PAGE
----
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Published in Toronto Star on Oct. 31, 2020.
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Memories & Condolences
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4 entries
November 9, 2020
Prof. E Roots

We are all very sad to hear of the passing of our 'Aunty Betty'. She has been a close lifelong friend of our family. She went to school with our mother Patricia Pearce and through her remarkable scientific career had much in common with our father Prof. Robert Pearce. The achievements in her life were incredible not only through her work, but also in her world wide travels which produced such amazing photography and experiences. Above all she was a truly wonderful, kind person who was adored by everyone who knew her. She will be greatly missed.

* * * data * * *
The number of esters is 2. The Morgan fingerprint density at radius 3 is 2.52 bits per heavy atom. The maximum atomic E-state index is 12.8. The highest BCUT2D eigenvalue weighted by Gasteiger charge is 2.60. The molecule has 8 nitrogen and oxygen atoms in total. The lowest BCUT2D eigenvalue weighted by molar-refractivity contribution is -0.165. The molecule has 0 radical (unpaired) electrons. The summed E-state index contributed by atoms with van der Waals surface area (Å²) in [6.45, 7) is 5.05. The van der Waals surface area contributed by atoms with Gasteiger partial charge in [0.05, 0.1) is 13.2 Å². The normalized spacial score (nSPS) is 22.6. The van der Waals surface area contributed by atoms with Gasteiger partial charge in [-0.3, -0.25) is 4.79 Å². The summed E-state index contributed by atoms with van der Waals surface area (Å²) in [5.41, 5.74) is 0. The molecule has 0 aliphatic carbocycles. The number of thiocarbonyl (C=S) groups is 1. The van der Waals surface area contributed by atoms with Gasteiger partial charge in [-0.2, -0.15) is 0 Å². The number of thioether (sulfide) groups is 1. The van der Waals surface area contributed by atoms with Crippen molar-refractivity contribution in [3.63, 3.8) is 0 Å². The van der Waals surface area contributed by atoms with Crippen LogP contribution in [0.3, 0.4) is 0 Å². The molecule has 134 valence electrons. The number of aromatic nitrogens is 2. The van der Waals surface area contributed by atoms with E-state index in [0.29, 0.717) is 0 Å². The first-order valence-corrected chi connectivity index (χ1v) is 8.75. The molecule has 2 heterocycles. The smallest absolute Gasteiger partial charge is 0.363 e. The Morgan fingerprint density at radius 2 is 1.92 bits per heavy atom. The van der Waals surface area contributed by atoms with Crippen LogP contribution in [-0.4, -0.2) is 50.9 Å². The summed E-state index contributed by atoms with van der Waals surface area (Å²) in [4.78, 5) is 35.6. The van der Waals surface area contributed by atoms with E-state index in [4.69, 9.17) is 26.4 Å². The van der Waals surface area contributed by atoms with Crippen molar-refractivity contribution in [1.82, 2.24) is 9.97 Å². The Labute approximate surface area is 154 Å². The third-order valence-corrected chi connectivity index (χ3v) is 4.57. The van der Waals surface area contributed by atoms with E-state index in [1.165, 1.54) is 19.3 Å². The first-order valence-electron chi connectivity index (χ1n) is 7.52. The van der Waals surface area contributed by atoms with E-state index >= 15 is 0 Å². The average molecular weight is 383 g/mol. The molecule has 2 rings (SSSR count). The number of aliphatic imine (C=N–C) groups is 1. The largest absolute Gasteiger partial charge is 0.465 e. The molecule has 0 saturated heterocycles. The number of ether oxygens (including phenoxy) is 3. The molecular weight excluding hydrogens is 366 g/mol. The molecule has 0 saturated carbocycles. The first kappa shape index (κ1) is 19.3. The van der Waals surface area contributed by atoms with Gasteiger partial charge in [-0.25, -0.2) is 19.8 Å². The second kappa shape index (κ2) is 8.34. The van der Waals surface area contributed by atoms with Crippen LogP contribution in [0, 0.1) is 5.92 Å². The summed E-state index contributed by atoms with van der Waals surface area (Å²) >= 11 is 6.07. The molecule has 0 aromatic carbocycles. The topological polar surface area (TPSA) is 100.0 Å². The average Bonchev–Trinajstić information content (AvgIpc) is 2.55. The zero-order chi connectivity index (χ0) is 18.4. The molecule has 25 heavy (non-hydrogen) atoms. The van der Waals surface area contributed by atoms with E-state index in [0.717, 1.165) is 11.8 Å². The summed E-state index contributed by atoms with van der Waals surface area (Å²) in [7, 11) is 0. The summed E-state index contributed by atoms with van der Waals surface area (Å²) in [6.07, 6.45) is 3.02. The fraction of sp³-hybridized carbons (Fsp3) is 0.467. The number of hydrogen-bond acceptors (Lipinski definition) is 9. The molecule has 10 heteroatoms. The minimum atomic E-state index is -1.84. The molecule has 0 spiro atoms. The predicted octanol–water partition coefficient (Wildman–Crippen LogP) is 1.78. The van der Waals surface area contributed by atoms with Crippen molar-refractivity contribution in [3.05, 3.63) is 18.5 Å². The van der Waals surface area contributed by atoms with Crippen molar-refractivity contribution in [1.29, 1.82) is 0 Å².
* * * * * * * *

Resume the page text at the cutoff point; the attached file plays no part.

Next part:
Jenny, Nigel and Maureen.
October 31, 2020
I had the pleasure to travel to Tanzania with Betty in 2013 with the Toronto Camera Club, to follow and capture the great wildebeest migration. She was a warm and friendly traveller and then friend. She was a talented photographer and we will cherish our fond memories of our adventure with Betty in Africa.
Mary Ann Griffin
October 30, 2020
I had the great privilege of traveling with Betty to Haida Gwaii a few years ago. It was such a pleasure to get to know her and hear about her fascinating life. I feel blessed to have had her in my life! My sympathies to her friends and family.
Joanna Whitney
October 30, 2020
I had the great privilege of traveling with Betty to Haidai Gwaii a few years ago. It was such a pleasure to get to know her and hear about her fascinating life. I feel blessed to have had her in my life! My sympathies to her friends and family.
Joanna Whitney